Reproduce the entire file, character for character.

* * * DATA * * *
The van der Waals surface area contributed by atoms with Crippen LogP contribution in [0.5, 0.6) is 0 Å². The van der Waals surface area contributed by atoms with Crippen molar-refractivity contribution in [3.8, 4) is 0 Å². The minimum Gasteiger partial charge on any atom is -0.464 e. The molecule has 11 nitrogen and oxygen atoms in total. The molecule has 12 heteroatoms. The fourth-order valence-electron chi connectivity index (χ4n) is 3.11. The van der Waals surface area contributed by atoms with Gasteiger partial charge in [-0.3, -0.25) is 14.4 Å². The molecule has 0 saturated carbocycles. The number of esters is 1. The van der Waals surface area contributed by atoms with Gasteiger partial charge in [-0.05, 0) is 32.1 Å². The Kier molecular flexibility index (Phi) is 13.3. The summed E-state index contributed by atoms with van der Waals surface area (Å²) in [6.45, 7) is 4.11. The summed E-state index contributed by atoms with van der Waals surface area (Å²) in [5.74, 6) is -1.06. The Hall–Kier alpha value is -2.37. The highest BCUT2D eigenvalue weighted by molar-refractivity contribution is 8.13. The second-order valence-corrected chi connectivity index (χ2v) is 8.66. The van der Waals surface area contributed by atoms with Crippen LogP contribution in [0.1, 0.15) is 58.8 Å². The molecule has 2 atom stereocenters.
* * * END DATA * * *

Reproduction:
The van der Waals surface area contributed by atoms with Crippen LogP contribution in [0.5, 0.6) is 0 Å². The van der Waals surface area contributed by atoms with Crippen molar-refractivity contribution in [3.8, 4) is 0 Å². The minimum Gasteiger partial charge on any atom is -0.464 e. The molecule has 11 nitrogen and oxygen atoms in total. The molecule has 12 heteroatoms. The fourth-order valence-electron chi connectivity index (χ4n) is 3.11. The van der Waals surface area contributed by atoms with Gasteiger partial charge in [-0.3, -0.25) is 14.4 Å². The molecule has 0 saturated carbocycles. The number of esters is 1. The van der Waals surface area contributed by atoms with Gasteiger partial charge in [-0.05, 0) is 32.1 Å². The Kier molecular flexibility index (Phi) is 13.3. The summed E-state index contributed by atoms with van der Waals surface area (Å²) in [6.45, 7) is 4.11. The summed E-state index contributed by atoms with van der Waals surface area (Å²) in [5.74, 6) is -1.06. The Hall–Kier alpha value is -2.37. The highest BCUT2D eigenvalue weighted by molar-refractivity contribution is 8.13. The second-order valence-corrected chi connectivity index (χ2v) is 8.66. The van der Waals surface area contributed by atoms with Crippen LogP contribution in [0.1, 0.15) is 58.8 Å². The molecule has 2 atom stereocenters.